Ultrasound in fluids: acoustic cavitation

The action of ultrasounds in liquid medium is based on the phenomenon of cavitation: creation, growth and implosion of bubbles formed when a liquid is subject to a pressure wave. This results in a pressure shock in the vicinity of the bubble and the formation of a thermochemical microreactor inside the bubble.

For acoustic cavitation to occur, a power threshold must be reached. This threshold is 0.5 W / cm² at 20 kHz, for water at atmospheric pressure and of a few W / cm² for organic solvents. The amplitude of the vacuum to be supplied in order to reach the cavitation threshold depends on several parameters: the higher the viscosity of the medium (that is to say the internal cohesion of the liquid), the more difficult it is to obtain cavitation because the particles are more difficult to separate.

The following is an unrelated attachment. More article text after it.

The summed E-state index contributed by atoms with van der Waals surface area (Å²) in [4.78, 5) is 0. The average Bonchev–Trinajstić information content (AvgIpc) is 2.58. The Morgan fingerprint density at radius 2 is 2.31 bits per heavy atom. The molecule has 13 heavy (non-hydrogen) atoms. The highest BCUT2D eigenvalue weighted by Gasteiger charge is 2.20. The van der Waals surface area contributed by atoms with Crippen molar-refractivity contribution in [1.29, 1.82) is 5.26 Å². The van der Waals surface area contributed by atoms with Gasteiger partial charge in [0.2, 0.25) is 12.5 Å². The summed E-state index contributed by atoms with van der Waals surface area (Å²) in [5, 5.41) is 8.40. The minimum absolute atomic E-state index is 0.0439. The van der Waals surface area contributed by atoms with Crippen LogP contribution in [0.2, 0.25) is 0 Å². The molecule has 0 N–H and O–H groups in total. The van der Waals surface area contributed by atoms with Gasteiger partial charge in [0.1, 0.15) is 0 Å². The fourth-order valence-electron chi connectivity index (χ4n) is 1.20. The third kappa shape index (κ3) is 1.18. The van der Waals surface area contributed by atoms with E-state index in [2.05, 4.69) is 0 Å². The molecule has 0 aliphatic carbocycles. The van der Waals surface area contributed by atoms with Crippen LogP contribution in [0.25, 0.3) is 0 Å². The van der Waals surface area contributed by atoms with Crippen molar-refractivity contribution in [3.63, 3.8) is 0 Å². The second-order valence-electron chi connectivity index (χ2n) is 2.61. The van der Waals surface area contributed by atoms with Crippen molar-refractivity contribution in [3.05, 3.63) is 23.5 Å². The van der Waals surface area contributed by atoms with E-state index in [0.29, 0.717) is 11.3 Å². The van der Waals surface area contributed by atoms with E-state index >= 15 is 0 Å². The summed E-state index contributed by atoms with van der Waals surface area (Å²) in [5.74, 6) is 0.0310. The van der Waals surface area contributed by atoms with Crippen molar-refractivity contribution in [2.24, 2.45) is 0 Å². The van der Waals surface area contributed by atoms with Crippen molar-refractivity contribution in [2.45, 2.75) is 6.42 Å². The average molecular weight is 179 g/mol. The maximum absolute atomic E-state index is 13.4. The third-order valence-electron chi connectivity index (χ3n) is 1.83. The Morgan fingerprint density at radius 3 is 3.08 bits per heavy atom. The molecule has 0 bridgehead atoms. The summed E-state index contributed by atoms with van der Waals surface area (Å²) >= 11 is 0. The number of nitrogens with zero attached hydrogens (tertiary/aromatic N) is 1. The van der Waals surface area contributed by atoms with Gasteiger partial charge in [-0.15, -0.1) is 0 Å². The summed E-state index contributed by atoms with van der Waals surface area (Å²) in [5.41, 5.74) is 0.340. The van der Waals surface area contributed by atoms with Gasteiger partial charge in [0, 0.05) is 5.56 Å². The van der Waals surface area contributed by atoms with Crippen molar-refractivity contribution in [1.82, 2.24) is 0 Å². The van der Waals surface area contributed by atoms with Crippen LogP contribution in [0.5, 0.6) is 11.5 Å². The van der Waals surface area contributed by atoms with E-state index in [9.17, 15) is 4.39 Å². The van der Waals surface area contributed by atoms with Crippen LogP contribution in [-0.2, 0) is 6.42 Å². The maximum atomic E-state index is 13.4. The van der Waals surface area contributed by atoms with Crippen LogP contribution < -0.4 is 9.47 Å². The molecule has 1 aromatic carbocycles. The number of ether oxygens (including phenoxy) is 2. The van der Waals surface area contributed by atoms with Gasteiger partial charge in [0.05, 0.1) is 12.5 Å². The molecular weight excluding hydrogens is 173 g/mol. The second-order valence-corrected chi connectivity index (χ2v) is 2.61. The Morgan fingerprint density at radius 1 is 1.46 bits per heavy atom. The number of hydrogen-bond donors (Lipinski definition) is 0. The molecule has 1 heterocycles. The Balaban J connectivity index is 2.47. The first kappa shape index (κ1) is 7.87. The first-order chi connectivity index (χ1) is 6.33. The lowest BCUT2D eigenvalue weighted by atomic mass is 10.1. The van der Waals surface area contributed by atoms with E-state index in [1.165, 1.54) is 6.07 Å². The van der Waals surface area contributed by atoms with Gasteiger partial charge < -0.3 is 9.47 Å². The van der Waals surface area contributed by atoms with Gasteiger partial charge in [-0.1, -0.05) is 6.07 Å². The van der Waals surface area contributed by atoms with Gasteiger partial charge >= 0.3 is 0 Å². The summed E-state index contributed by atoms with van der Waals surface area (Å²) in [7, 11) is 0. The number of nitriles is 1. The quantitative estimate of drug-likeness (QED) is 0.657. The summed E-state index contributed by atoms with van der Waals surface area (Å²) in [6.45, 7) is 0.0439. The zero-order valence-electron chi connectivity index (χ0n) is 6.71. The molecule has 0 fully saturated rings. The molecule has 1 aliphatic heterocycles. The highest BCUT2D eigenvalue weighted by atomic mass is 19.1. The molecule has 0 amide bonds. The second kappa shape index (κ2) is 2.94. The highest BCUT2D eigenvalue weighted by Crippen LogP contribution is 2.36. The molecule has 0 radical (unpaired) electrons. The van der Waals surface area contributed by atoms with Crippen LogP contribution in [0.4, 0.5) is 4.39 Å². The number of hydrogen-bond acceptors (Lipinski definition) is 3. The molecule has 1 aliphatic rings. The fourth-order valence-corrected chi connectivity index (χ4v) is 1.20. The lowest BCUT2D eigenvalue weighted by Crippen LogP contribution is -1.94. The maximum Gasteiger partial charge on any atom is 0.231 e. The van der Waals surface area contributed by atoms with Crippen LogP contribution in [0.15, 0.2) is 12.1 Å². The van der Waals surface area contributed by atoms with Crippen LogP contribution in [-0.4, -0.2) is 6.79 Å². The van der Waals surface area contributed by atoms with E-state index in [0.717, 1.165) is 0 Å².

In a liquid medium, acoustic cavitation is at the root of the effects of ultrasonic power.

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